Kill Bill: Vol. 1 (2003)

I have brought up the Kill Bill movies in a number of recent reviews, and not always in the best light.  When I originally saw Vol. 1 when it premiered I thought it was an amazingly fun bit of cinema, combining Quentin Tarantino's knack for visuals and music with his love of old exploitation and martial arts movies.  It was an obvious homage, but a good one, in large part because Tarantino is one of the few American directors that knows how to film martial arts fight scenes correctly.

Over the years, however, I have had a chance to see many of the films that influenced it.  And, by influenced, I mean at times it felt like the movie was assembled from various parts of other movies.  I have either accidentally run into them, like Goke, Body Snatcher from Hell and Lady Snowblood, or I have actively sought out movies (or plan to) like the Shaw Brothers martial arts features.  Even the "I'm Buck" line was taken from a Tobe Hooper movie called Eaten Alive.  The question that has lingered in my mind over the years as I have read other critical reviews of the Kill Bill films and watched the movies that influenced them was how much original material there was, or whether Tarantino just plagiarized about everything and mashed it together so that it looked original.

I honestly had not seen either of the Kill Bill films since around the time they came out, save tuning into the battle at the end of Vol. 1 and having a number of nephews and nieces suddenly spellbound at what was happening.  It may be because I don't repeatedly watch movies as many people do, but my opinion of what I originally thought was one of the more successful Tarantino films (largely because he focused on action and plot rather than long side conversations) shrank over time.  But, as I have recently watched the two Lady Snowblood films, I thought it was time to revisit this, if anything just to see how similar they are. 

The Bride (Uma Thurman) is left for dead in a church in El Paso by her former colleagues, the Deadly Viper Assassination Squad. The other members are Vernita (Vivica A. Fox), Elle Driver (Darryl Hanna), O-Ren Ishii (Lucy Liu) and Bud (Michael Madsen), and the whole thing is led by a mysterious man named Bill (David Carradine) who, for whatever reason, ordered the Bride's death on the day of her wedding.  The entire party was wiped out and they thought they killed her, but she was left in a coma.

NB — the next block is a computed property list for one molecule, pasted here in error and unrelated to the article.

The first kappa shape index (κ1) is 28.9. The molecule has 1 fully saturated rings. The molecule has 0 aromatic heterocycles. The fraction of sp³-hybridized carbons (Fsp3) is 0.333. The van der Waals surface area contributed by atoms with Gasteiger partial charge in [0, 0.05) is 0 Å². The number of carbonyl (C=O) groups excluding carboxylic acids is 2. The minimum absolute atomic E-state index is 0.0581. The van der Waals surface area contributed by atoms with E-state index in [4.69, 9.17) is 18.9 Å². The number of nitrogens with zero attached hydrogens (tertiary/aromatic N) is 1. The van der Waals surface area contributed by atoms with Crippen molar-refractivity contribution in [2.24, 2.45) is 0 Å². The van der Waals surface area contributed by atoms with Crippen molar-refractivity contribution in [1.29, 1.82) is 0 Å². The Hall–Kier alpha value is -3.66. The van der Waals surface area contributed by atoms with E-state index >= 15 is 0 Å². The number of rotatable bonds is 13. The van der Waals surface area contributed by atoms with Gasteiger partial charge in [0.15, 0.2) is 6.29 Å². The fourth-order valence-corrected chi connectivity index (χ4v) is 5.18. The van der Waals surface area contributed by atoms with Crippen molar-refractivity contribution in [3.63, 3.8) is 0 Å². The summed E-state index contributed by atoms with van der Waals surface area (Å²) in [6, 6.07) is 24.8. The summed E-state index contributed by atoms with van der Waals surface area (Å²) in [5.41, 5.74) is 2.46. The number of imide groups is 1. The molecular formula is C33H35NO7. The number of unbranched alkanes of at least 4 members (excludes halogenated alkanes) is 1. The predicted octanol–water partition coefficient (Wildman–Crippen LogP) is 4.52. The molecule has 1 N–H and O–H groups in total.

Four years later she wakes up in a hospital and, after killing a lecherous orderly, escapes to begin her revenge.  We first see her go up against Vernita, aka Copperhead, before flashing back to her clash with O-Ren, aka Cottonmouth.  During this time we are also introduced briefly to the other members of the squad (although Bill's face is never shown), and learn that the Bride was pregnant at the time, so she is not only taking revenge for herself. 

It is hard to really accuse Tarantino of ripping off other movies because he is so upfront about where everything came from.  Lady Snowblood's theme song is played during the fight between O-Ren and the Bride and much of the other music is taken from various movies, and are all from his vast collection of soundtracks.  In many interviews he has gleefully said what movies he is referencing and where.  Even the animated part, which I thought was a reference to Lady Snowblood's inserts of the manga it was based on, was influenced by a Bollywood serial killer film.  

All this boils down to the fact that Kill Bill: Vol. 1 should not be anywhere near as good as it is.  Even knowing all this while going in for a second viewing just shy of two decades later, as soon as the fight starts between the Bride and Copperhead in a middle class suburban home I am hooked.  He may have had his influences, but Tarantino is still original enough with how and where he stages his action and how he directs his films that it doesn't matter.  The more noticeable thing as the movie goes on is not where everything came from, but the sheer amount of women's bear feet put in different situations because of his own personal reasons.  

This movie has a great cast, with Uma Thurman being a versatile lead in a role that could have come across as one-note, and a complete complement of other actors that just make this film excel.  It also helps that, like I mentioned before, Tarantino has seen enough classic samurai and martial arts films that he knows how they should be filmed.  It is solely to his credit that this movie latches on and doesn't let go and make a compelling watch.  There is enough here that is from Tarantino's mind that it feels like what it should be, which is grand escapist entertainment.  

Kill Bill: Vol. 1 (2003)
Time: 111 minutes
Starring: Uma Thurman, David Carradine, Lucy Liu, Sonny Chiba
Director: Quentin Tarantino



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